No evidence former Olympic Council of Ireland boss Pat Hickey was a ticket tout, according an Irish government report
There's no evidence former Olympic Council of Ireland boss Pat Hickey was a ticket tout, according an Irish newspaper claiming to have access to details of an official report yet to be published.
Hickey was, however, severely criticized for his faulty governance of the OCI.
The Irish Independent reports that Judge Carroll Moran, in his report commissioned by the government into allegations of Irish ticket-touting at last year’s Olympics in Brazil, repeatedly laments that the investigation was severely hampered.
Judge Moran says there was a lack of cooperation from key players, including Hickey and the International Olympic Committee.
The Rio organizing committee, which oversaw the 2016 Games, did not even respond to correspondence from the inquiry.
Judge Moran says in the report, “There may be information significant to issues herein of which the inquiry is unaware by reason of the silence of the parties not participating.”
Transport and Sports Minister Shane Ross, who ordered the report, is due to publish it next week. It was to have been finished within 12 weeks but took almost a year to conclude.
The judge has recommended against the setting up of a commission of investigation with powers of compellability for a variety of reasons, including the potential cost to the state.
His 226-page report did not find any mismanagement of funds in the Olympic Council of Ireland’s accountancy practices.
But it criticizes the existence of a sterling bank account with Lloyds in London, which was set up in advance of the London games in 2012 but continued to be used afterwards.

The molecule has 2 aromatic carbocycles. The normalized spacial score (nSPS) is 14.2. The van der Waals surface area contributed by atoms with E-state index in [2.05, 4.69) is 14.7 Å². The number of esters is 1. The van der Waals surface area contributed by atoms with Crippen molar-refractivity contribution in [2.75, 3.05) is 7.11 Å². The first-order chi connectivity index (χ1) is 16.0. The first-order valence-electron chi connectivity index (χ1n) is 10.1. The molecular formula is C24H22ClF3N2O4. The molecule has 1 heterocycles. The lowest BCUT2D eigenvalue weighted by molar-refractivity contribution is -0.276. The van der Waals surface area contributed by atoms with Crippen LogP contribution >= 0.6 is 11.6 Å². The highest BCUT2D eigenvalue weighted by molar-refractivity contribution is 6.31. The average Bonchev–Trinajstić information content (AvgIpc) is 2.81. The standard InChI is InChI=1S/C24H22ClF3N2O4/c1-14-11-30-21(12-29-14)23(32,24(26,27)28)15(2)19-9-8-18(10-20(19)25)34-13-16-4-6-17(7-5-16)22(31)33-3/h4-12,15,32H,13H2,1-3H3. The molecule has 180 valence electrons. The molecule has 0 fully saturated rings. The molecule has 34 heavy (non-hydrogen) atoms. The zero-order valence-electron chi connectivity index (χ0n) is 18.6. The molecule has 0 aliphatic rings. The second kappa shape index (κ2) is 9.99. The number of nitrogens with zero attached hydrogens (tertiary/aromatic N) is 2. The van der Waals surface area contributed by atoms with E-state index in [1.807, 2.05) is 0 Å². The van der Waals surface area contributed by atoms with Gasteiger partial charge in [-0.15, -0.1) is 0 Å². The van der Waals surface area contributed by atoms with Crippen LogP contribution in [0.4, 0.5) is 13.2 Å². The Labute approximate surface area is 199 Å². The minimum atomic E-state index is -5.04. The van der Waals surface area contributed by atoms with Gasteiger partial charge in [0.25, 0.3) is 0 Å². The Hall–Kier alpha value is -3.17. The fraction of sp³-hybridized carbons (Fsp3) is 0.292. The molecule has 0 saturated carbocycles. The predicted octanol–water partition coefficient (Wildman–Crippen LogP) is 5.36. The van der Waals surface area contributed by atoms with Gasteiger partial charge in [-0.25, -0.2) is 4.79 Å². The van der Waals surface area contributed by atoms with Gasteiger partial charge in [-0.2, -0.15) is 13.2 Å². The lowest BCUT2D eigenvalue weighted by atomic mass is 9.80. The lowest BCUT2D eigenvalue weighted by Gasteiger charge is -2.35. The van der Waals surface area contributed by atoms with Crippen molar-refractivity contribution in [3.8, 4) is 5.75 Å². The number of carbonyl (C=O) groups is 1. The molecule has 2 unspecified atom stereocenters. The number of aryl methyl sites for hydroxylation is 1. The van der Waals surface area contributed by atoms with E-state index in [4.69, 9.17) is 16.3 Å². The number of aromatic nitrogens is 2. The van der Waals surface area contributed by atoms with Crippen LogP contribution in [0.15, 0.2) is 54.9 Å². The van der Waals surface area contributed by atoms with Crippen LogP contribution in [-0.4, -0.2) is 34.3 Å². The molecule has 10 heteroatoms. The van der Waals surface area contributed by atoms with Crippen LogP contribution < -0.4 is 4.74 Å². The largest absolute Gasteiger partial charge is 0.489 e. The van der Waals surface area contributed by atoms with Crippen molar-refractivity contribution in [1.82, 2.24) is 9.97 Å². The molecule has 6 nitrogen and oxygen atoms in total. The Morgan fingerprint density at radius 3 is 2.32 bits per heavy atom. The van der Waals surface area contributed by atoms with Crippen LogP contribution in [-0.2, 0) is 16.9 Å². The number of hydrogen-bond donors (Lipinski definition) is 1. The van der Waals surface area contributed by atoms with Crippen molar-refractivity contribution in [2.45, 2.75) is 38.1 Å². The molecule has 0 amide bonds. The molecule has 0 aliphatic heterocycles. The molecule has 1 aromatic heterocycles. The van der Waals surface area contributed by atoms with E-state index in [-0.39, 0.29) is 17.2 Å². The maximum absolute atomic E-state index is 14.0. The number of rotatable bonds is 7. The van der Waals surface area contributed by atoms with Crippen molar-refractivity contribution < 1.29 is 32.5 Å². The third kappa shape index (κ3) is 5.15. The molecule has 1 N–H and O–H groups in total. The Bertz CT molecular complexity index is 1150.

The judge probed ties between 72-year-old Hickey and a ticketing company, THG, owned by British billionaire Marcus Evans. The report suggests there was “a concealed” relationship between Hickey and THG, although this has been denied by Hickey’s lawyers.
THG, repeatedly described by the judge as “ticket agents” and by Hickey as a key sponsor for the Olympics Council of Ireland, was not permitted to resell tickets for Rio, but the judge has questioned links between the company and PRO10 which was selected to handle Ireland’s ticket allocation.
Hickey’s arrest in his Rio hotel last year made headlines worldwide. It heralded the beginning of the end of his 28-year reign at the helm of the Olympic Council of Ireland.
He was released on bail and returned to Ireland, but he still faces trial in Brazil where he is accused of ticket touting. He has denied all charges against him.
His lawyers have warned against the publication of the Irish report, on the grounds that it could prejudice his right to a fair trial.